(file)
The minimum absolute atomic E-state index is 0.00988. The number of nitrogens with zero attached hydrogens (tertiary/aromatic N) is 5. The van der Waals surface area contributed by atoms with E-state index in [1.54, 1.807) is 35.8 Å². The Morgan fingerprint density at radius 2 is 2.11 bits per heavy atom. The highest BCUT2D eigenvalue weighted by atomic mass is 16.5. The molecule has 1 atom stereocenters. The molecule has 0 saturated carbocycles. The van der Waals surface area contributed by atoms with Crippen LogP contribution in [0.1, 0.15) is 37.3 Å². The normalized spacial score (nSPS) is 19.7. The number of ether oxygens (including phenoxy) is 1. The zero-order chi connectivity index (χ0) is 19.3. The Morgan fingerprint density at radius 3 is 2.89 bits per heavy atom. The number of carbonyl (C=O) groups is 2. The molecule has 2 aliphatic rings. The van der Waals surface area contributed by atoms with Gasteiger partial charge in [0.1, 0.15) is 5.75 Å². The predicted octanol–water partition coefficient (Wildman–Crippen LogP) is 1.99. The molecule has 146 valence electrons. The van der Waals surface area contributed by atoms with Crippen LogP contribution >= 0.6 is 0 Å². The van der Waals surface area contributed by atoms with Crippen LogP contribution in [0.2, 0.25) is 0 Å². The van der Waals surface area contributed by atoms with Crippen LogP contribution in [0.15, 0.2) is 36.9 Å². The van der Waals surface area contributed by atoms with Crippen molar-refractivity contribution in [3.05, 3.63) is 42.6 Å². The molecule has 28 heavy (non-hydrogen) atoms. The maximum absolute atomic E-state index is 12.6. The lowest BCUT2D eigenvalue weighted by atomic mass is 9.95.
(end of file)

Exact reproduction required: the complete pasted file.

The minimum absolute atomic E-state index is 0.00988. The number of nitrogens with zero attached hydrogens (tertiary/aromatic N) is 5. The van der Waals surface area contributed by atoms with E-state index in [1.54, 1.807) is 35.8 Å². The Morgan fingerprint density at radius 2 is 2.11 bits per heavy atom. The highest BCUT2D eigenvalue weighted by atomic mass is 16.5. The molecule has 1 atom stereocenters. The molecule has 0 saturated carbocycles. The van der Waals surface area contributed by atoms with Crippen LogP contribution in [0.1, 0.15) is 37.3 Å². The normalized spacial score (nSPS) is 19.7. The number of ether oxygens (including phenoxy) is 1. The zero-order chi connectivity index (χ0) is 19.3. The Morgan fingerprint density at radius 3 is 2.89 bits per heavy atom. The number of carbonyl (C=O) groups is 2. The molecule has 2 aliphatic rings. The van der Waals surface area contributed by atoms with Gasteiger partial charge in [0.1, 0.15) is 5.75 Å². The predicted octanol–water partition coefficient (Wildman–Crippen LogP) is 1.99. The molecule has 146 valence electrons. The van der Waals surface area contributed by atoms with Crippen LogP contribution >= 0.6 is 0 Å². The van der Waals surface area contributed by atoms with Crippen LogP contribution in [0.2, 0.25) is 0 Å². The van der Waals surface area contributed by atoms with Crippen LogP contribution in [0.15, 0.2) is 36.9 Å². The van der Waals surface area contributed by atoms with Crippen molar-refractivity contribution in [3.05, 3.63) is 42.6 Å². The molecule has 28 heavy (non-hydrogen) atoms. The maximum absolute atomic E-state index is 12.6. The lowest BCUT2D eigenvalue weighted by atomic mass is 9.95.